Red grouse

  • Conservation of red grouse can and should be compatible with hill sheep farming. The key consideration is achieving grazing pressure of sheep and other herbivores, so that degeneration of the heather plant is avoided. Often there is evidence of overgrazing close to the in-bye (grassy fields near the heather hill) and undergrazing of the more distant parts of the moor. This is caused by uneven grazing pressure.

    Additionally, well-managed moorland for grouse should be providing ideal grazing for hill sheep, especially in the summer months because there will be plenty of interconnected young heather strips provided by recent fires. These are very simple generalisations. The detail in each situation is different.

  • Medicated grit is increasingly being adopted in the fight against the cyclical affects of strongylosis on red grouse populations following research by the Trust which suggested that medicated grit can dramatically reduce worm burdens. Users of medicated grit are, however, reminded of the legal requirement to withdraw the drug a minimum of 28 days before shooting, and for it to remain inaccessible to the grouse though-out the shooting season. Good practice (using double-sided grit boxes or other means of withdrawing it from use) is essential to ensure that medicated grit remains a tool for controlling strongyle worm in grouse.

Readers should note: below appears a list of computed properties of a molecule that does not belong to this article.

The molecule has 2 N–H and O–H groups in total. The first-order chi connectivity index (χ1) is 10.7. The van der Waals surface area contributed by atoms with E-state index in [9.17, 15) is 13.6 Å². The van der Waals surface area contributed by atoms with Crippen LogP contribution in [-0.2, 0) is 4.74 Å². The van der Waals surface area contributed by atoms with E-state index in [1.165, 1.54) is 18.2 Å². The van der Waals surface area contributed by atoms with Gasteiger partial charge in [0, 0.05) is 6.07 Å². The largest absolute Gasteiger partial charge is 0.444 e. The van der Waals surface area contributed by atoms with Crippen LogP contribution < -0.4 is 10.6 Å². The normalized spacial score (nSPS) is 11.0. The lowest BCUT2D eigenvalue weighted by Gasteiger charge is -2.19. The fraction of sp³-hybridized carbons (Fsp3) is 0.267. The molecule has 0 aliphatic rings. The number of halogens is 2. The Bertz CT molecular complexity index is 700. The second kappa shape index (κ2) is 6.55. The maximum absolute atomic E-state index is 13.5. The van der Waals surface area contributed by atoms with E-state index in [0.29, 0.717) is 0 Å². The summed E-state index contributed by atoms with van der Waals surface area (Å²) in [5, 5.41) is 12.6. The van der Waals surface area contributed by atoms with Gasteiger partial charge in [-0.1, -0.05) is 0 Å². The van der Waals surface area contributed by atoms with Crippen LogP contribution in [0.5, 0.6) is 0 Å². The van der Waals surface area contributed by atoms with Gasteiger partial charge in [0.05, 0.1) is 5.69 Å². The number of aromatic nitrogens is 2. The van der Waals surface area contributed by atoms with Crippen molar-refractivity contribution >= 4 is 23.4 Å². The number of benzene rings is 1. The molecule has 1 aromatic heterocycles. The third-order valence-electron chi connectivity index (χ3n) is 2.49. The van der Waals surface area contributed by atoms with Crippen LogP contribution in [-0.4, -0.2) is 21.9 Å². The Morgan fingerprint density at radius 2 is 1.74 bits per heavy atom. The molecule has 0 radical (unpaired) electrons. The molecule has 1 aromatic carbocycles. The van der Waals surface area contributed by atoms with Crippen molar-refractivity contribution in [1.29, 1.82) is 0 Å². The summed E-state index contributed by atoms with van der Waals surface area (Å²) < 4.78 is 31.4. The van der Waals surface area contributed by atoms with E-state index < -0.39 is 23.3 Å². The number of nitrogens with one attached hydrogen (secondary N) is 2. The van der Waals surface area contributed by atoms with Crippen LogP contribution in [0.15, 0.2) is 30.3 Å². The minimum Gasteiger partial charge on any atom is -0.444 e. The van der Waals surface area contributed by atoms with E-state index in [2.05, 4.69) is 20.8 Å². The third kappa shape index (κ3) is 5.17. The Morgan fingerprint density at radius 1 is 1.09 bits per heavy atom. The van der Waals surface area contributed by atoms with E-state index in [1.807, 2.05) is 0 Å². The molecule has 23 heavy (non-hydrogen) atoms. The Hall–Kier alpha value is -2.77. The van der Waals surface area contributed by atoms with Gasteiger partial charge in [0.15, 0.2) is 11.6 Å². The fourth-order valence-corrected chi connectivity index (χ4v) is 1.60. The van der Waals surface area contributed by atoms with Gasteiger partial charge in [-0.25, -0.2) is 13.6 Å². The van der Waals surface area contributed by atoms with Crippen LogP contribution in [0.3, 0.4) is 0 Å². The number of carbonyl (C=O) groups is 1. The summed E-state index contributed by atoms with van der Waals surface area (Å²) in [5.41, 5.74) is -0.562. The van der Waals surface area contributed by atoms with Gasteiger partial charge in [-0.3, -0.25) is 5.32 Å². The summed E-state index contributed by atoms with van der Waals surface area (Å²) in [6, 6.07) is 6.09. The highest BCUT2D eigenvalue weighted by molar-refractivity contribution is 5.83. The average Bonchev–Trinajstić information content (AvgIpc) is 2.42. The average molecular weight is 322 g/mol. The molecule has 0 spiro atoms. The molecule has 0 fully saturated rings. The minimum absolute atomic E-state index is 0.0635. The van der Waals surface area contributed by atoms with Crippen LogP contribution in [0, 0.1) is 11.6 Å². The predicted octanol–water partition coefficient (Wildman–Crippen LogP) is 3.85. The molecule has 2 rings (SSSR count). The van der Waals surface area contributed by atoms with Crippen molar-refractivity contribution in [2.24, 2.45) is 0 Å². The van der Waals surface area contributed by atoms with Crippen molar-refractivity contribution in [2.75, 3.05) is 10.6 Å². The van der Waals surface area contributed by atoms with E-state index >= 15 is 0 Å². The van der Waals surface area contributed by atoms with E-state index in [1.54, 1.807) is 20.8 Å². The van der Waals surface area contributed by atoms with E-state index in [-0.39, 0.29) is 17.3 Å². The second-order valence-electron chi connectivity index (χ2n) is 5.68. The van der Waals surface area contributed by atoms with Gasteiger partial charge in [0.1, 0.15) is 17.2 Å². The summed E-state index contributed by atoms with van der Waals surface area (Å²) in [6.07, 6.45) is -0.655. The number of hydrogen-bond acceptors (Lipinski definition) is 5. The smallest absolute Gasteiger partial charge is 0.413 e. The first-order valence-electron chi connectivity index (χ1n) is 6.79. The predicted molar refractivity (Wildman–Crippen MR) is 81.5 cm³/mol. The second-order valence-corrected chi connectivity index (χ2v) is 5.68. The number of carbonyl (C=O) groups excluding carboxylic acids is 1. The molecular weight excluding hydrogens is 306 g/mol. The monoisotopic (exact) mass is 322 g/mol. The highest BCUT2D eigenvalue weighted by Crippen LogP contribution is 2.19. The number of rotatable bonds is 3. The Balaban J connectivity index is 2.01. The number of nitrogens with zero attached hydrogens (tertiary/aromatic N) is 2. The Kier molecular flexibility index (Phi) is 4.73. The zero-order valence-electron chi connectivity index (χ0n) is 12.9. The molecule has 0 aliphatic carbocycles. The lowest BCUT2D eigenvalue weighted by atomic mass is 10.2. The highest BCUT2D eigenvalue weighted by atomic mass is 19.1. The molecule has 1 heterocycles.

Medicated grit uses an anthelmintic and so the withdrawal period is required to ensure that the drug does not reach the human food chain. Unless the withdrawal requirement is closely followed there is a danger of residues remaining in birds and the likelihood of a challenge to this important method of controlling strongylosis.

    Strongylosis is caused by a parasitic threadworm, Trichostrongylus tenuis, which lives in the guts of the red grouse and at high levels can cause significant reductions in both breeding success and direct mortality. Adopting medicated grit to control this disease is not a simple process and requires investment in time and money and correct application. If you have not adopted a gritting regime before then you need to establish a suitable grit grid, allowing approximately one gritting station per pair, and remove alternative sources of grit. Ensure that you make available both medicated and normal grit so that the grouse become accustomed to obtaining their grit needs from your carefully planned grid.